In India, after completing MBBS degree, post-graduation in Ophthalmology is required. The degrees are Doctor of Medicine (MD), Master of Surgery (MS), Diploma in Ophthalmic Medicine and Surgery (DOMS) or Diplomate of National Board (DNB). The concurrent training and work experience is in the form of a Junior Residency at a Medical College, Eye Hospital or Institution under the supervision of experienced faculty. Further work experience in form of fellowship, registrar or senior resident refines the skills of these eye surgeons. All India Ophthalmological Society (AIOS) and various state level Ophthalmological Societies (like DOS) hold regular conferences and actively promote continuing medical education.
In Pakistan, there is a residency program leading into FCPS which is composed of two parts.
In Canada, an Ophthalmology residency after medical school. A minimum of 5 years after the MD. degree although subspecialty training is undertaken by about 30% of fellows (FRCSC). There are about 30 vacancies per year for ophthalmology training in all of Canada.
In Finland, physicians willing to become ophthalmologists must undergo a 5 year specialization which includes practical training and theoretical studies.
Distinction from Optometry
Ophthalmologists are trained and licensed to perform surgery and prescribe ocular, oral and systemic medications. They can manage diseases and conditions of the eye, the visual pathway, and structures surrounding the eye, with medical and/or surgical treatments. For example this may include:
- cataract extraction with intra-ocular lens replacement for cataracts,
- laser refractive surgery on cornea for refractive error remediation
- extra-ocular muscle surgery for strabismus,
- prescribing topical medication, performing trabeculoplasty or iridotomy surgery for glaucoma (in all 50 states in the USA, optometrists are licensed to prescribe topical ocular medications and treat glaucoma)
- laser surgery for some retinal diseases
- excision or biopsy of tumors on eyelid or in the eye
- prescribing temporary topical medical treatment for amblyopia(optometrists are permitted to do this as well)
Optometrists, or optometric physicians, are not medical doctors. Instead, optometrists usually receive 4-5 years training in vision science, eye health and optometry-related areas, sometimes following a bachelor's degree (usually in science) in some countries. (In the USA, all optometrists attend optometry school for 4 years FOLLOWING their bachelors degree)
While both ophthalmologists and optometrists are trained in refraction, it is generally accepted that optometrists receive more thorough training in prescribing optical aids such as spectacles, contact lens and magnifiers.
The two fields often have a mutually beneficial relationship.
- Ophthalmologists may refer patients to optometrists for optical aids or low vision rehabilitation whilst continuing to treat the ocular disease/condition that may have reduced vision.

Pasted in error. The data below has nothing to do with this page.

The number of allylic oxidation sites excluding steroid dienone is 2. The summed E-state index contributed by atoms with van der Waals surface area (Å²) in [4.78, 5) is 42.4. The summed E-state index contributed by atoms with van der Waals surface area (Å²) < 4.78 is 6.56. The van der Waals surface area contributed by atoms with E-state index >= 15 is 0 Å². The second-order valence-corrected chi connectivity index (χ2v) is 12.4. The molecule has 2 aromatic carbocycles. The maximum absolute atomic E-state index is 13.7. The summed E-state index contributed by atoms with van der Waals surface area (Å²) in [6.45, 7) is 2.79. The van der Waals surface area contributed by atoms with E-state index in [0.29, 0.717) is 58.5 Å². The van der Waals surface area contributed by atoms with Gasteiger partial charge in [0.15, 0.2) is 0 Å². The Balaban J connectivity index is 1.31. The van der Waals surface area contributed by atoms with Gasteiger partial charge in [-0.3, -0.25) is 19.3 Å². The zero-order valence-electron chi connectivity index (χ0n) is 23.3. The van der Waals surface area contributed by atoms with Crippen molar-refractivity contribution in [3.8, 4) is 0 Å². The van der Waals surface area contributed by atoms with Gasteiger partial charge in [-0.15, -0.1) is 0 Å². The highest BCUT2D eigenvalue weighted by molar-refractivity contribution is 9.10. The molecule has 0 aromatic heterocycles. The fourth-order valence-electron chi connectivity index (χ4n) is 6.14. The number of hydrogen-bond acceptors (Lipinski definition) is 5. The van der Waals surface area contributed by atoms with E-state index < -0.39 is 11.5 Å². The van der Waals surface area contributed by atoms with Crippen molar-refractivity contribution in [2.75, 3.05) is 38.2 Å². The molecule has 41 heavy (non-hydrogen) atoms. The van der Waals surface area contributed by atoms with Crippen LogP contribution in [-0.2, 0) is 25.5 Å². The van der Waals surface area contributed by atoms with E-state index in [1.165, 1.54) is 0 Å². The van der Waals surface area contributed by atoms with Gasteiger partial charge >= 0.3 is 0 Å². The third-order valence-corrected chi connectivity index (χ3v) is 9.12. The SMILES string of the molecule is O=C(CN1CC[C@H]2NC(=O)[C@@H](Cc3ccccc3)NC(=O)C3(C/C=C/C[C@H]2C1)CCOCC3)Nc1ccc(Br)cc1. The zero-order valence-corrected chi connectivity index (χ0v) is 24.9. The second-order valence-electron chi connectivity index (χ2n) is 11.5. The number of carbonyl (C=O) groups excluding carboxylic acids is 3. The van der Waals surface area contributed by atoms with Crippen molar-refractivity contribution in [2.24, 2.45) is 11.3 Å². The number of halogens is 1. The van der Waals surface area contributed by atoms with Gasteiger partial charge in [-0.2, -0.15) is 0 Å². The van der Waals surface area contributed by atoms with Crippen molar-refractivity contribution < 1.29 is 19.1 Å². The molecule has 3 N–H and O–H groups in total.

- Both optometrists and ophthalmologists perform screening for common ocular problems affecting children (i.e., amblyopia and strabismus) and the adult population (cataract, glaucoma, and diabetic retinopathy). Optometrists may refer to ophthalmology for further assessment and medical treatment of ocular disease or condition, however in the USA, most optometrists now treat many medical conditions, including glaucoma.
- Optometrists and ophthalmologists sometimes co-manage treatment of strabismus and amblyopia with a combination of vision therapy, medical or surgical treatment.
Ophthalmology includes sub-specialities which deal either with certain diseases or diseases of certain parts of the eye. Some of them are:
- Anterior segment surgery
- Cataract - not considered a subspecialty per se, since most general ophthalmologists do surgery for this.
- Cornea, ocular surface, and external disease
- Ocular oncology
- Oculoplastics & Orbit surgery
- Ophthalmic pathology
- Pediatric ophthalmology/Strabismus (squint)
- Refractive surgery
- Medical retina , deals with treatment of retinal problems conservatively.
- Vitreoretinal Surgery, deals with surgical management of retinal and posterio segment diseases and disorders. Medical retina and vitreoretinal surgery sometimes together called posterior segment subspecialisation.
- Eye examination
- Eye care professional
- History of eye colors
- Ophthalmology in medieval Islam
- Prentice position
- American Academy of Ophthalmology
- Association for Research in Vision and Ophthalmology
- American Society of Cataract & Refractive Surgery
- European Society of Cataract & Refractive Surgery
- European Vitreo-Retinal Society
- Royal College of Ophthalmologists
- American Board of Eye Surgeons
- American Board of Ophthalmology
- An On-Line Ophthalmology Journal Club (via JournalReview.org)
- Indian Journal of Ophthalmology
- All India Ophthalmological Society
- Delhi Ophthalmological Society
- Ophthalmological Society of Bangladesh
- The David G. Cogan Ophthalmic Pathology Collection
- Royal College of Surgeons in Edinburgh
- Canadian Ophthalmological Society
- Daily Ophthalmology News
- Web Sight MD
- SEE-KID: Computer-assisted Simulation and Treatment of Eye Motility Disorders
- Lions Eye Institute, Perth, Western Australia
- Iris Pharma Pre-clinical and clinical research in ophthalmology
- Ophthalmology News, Editorial, Blogs and Education